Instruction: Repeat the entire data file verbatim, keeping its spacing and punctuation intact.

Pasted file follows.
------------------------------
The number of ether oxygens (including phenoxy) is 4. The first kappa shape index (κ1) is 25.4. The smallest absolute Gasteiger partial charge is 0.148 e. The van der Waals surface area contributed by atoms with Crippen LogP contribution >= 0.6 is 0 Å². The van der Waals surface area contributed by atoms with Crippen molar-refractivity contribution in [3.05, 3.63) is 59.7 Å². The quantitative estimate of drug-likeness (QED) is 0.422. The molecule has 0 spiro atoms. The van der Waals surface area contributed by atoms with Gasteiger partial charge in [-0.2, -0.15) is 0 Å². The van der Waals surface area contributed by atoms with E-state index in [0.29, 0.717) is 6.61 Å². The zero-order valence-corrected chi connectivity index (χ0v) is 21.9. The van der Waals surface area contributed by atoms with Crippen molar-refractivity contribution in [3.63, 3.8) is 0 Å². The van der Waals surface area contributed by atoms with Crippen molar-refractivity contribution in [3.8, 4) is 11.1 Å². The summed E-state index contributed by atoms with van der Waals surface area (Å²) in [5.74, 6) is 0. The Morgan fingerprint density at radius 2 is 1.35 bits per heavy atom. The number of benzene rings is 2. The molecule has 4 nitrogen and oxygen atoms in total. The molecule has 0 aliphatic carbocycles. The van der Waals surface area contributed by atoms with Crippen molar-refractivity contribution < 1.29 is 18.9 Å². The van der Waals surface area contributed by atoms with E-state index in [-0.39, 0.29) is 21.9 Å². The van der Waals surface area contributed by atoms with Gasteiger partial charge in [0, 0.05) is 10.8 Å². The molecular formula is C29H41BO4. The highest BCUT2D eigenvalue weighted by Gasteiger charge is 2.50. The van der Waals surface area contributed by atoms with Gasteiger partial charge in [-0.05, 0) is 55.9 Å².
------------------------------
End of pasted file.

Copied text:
The number of ether oxygens (including phenoxy) is 4. The first kappa shape index (κ1) is 25.4. The smallest absolute Gasteiger partial charge is 0.148 e. The van der Waals surface area contributed by atoms with Crippen LogP contribution >= 0.6 is 0 Å². The van der Waals surface area contributed by atoms with Crippen molar-refractivity contribution in [3.05, 3.63) is 59.7 Å². The quantitative estimate of drug-likeness (QED) is 0.422. The molecule has 0 spiro atoms. The van der Waals surface area contributed by atoms with Gasteiger partial charge in [-0.2, -0.15) is 0 Å². The van der Waals surface area contributed by atoms with E-state index in [0.29, 0.717) is 6.61 Å². The zero-order valence-corrected chi connectivity index (χ0v) is 21.9. The van der Waals surface area contributed by atoms with Crippen molar-refractivity contribution in [3.63, 3.8) is 0 Å². The van der Waals surface area contributed by atoms with Crippen molar-refractivity contribution in [3.8, 4) is 11.1 Å². The summed E-state index contributed by atoms with van der Waals surface area (Å²) in [5.74, 6) is 0. The Morgan fingerprint density at radius 2 is 1.35 bits per heavy atom. The number of benzene rings is 2. The molecule has 4 nitrogen and oxygen atoms in total. The molecule has 0 aliphatic carbocycles. The van der Waals surface area contributed by atoms with Crippen molar-refractivity contribution < 1.29 is 18.9 Å². The van der Waals surface area contributed by atoms with E-state index in [-0.39, 0.29) is 21.9 Å². The van der Waals surface area contributed by atoms with Gasteiger partial charge in [0, 0.05) is 10.8 Å². The molecular formula is C29H41BO4. The highest BCUT2D eigenvalue weighted by Gasteiger charge is 2.50. The van der Waals surface area contributed by atoms with Gasteiger partial charge in [-0.05, 0) is 55.9 Å².